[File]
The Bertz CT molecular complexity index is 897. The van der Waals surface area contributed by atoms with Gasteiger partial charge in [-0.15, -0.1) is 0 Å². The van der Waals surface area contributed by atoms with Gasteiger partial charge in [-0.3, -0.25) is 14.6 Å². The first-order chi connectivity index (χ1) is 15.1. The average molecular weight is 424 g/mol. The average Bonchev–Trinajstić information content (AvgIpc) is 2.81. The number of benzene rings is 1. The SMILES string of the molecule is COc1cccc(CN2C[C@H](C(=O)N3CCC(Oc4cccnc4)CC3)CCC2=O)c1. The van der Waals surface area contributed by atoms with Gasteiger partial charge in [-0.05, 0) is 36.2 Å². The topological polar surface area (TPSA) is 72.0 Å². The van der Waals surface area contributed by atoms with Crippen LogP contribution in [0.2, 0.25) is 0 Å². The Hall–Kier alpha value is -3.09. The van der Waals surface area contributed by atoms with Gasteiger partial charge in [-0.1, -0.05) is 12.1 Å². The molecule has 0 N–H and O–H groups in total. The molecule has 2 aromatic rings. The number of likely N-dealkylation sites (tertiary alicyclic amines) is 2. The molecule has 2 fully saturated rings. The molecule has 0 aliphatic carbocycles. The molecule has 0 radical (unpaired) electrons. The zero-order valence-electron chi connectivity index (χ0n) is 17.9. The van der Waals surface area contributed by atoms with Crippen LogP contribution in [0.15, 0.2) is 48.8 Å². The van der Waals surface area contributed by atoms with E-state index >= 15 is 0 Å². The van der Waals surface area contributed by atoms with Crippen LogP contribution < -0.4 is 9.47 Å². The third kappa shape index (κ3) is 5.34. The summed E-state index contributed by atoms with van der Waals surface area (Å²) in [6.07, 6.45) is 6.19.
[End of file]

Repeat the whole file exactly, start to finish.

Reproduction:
The Bertz CT molecular complexity index is 897. The van der Waals surface area contributed by atoms with Gasteiger partial charge in [-0.15, -0.1) is 0 Å². The van der Waals surface area contributed by atoms with Gasteiger partial charge in [-0.3, -0.25) is 14.6 Å². The first-order chi connectivity index (χ1) is 15.1. The average molecular weight is 424 g/mol. The average Bonchev–Trinajstić information content (AvgIpc) is 2.81. The number of benzene rings is 1. The SMILES string of the molecule is COc1cccc(CN2C[C@H](C(=O)N3CCC(Oc4cccnc4)CC3)CCC2=O)c1. The van der Waals surface area contributed by atoms with Gasteiger partial charge in [-0.05, 0) is 36.2 Å². The topological polar surface area (TPSA) is 72.0 Å². The van der Waals surface area contributed by atoms with Crippen LogP contribution in [0.2, 0.25) is 0 Å². The Hall–Kier alpha value is -3.09. The van der Waals surface area contributed by atoms with Gasteiger partial charge in [-0.1, -0.05) is 12.1 Å². The molecule has 0 N–H and O–H groups in total. The molecule has 2 aromatic rings. The number of likely N-dealkylation sites (tertiary alicyclic amines) is 2. The molecule has 2 fully saturated rings. The molecule has 0 aliphatic carbocycles. The molecule has 0 radical (unpaired) electrons. The zero-order valence-electron chi connectivity index (χ0n) is 17.9. The van der Waals surface area contributed by atoms with Crippen LogP contribution in [0.15, 0.2) is 48.8 Å². The van der Waals surface area contributed by atoms with E-state index >= 15 is 0 Å². The van der Waals surface area contributed by atoms with Crippen LogP contribution < -0.4 is 9.47 Å². The third kappa shape index (κ3) is 5.34. The summed E-state index contributed by atoms with van der Waals surface area (Å²) in [6.07, 6.45) is 6.19.